Like many other people on this planet, I absolutely love chocolate. Hot chocolate, chocolate bars, chocolate drizzle, chocolate fondue — you name it, and I’m likely interested in it. After all, it’s delicious, and in some cases even nutritious if it’s organic and raw cacao.
Although not listed among the ingredients, many chocolate bars actually contain the heavy metals lead and cadmium. Despite the fact that they’re naturally occurring elements that are absorbed by the cacao plant, they pose some serious threats to the human body.
The Study That Discovered Heavy Metals in Popular Chocolate
California-based health advocacy group As You Sow tested 50 cocoa products by an independent lab, discovering that tons of them contain concerning amounts of lead and cadmium. Some of the products that tested positive for these heavy metals, moreover, had quantities above the state’s limits, though their guidelines are stricter than federal ones.
To be exact, the group found lead levels in chocolate to be nine times the daily amount the state of California considers “safe” to avoid reproductive damage. The group also discovered cadmium up to seven times California’s recommended maximum daily exposure levels. However, keep in mind that these “guidelines” are just that; they’re only guidelines, they’re not actually enforceable by law per se.
As You Sow’s findings read as follows:
We found that 45 of the 70 chocolate products contain lead and/or cadmium above the safe harbor threshold of California’s Safe Drinking Water and Toxic Enforcement Act of 1986 (Proposition 65). Based on these results, we have filed notices with 18 manufacturers, including Trader Joe’s, Hershey’s, Mondelēz, Lindt, Whole Foods, Kroger, Godiva, See’s Candies, Mars, Theo Chocolate, Equal Exchange, Ghirardelli, Earth Circle Organics, and more, for failing to provide the legally required warning to consumers that the products contain cadmium or lead, or both.
California’s Safe Drinking Water and Toxic Enforcement Act, otherwise known as Proposition 65, states that consumer products need to specifically state on the label that they contain chemicals in amounts that can significantly increase risk of cancer or result in birth or reproductive issues.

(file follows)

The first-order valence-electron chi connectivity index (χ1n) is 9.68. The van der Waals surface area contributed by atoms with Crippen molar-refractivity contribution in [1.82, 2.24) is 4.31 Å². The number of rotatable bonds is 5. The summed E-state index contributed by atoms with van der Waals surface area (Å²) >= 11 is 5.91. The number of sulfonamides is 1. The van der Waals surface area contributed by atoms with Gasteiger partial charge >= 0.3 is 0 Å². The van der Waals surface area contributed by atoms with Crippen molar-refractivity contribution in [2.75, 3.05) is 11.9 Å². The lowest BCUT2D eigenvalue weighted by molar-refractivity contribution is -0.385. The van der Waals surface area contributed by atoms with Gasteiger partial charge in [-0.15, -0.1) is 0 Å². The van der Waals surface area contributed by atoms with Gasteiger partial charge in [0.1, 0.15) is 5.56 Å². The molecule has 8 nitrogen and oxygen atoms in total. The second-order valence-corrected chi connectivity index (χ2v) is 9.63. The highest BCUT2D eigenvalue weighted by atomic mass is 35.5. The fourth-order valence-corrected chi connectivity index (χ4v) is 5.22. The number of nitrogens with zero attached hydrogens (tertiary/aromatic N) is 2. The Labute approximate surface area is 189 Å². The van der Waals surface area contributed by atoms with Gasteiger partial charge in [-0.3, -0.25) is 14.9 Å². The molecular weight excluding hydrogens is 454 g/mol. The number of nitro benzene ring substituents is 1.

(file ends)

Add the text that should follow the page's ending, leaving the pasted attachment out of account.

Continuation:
The Centers for Disease Control and Prevention maintains that there is no safe level of lead for children. Many scientists maintain the same recommendation that there is no safe level of lead exposure for adults either, which you can read more about in the following studies here and here. It’s been found to impair IQ as well as affect one’s ability to focus. And unfortunately, these heavy metals don’t just pass right through your body; about 50% gets absorbed into the bloodstream.
The U.S. government maintains that small children should not ingest more than 6 micrograms of lead per day from candy; however, the Environmental Protection Agency classifies it as a probable human carcinogen and even small amounts of cadmium can result in kidney damage over time. Do you really want to be risking ingesting any cadmium at all?
A statement by As You Sow reads: “Lead is linked to a variety of neurological impairments, including learning disabilities, seizures, and a lower IQ. Developing fetuses and children are especially vulnerable to lead exposure because their brains are in critical growth and development stages.”
In response to As You Sow’s publication, the FDA stated: “FDA monitors lead levels in the U.S. food supply and has established guidance levels for lead in some foods, such as candy.”
Again, these are only guidance levels, which are not enforced by law. Some of the companies implicated in the study also replied, with perhaps the most disheartening response coming from Hershey, who stated: “People have been eating cocoa and chocolate safely for centuries. Consumers can rest assured that our products are safe, and that our industry adheres to all government regulations.”
Yes, cocoa and chocolate products are not always damaging to the body, and in some cases are very healthy, but we’re not talking about products like Hershey’s Kisses. Just because these are naturally occurring elements doesn’t make them healthy. This is an irresponsible argument to make.
You may not think these small quantities of heavy metals are a big deal, but what happens when it all adds up? Are you really willing to risk something as important as your health for a conventional chocolate bar? The choice is yours!
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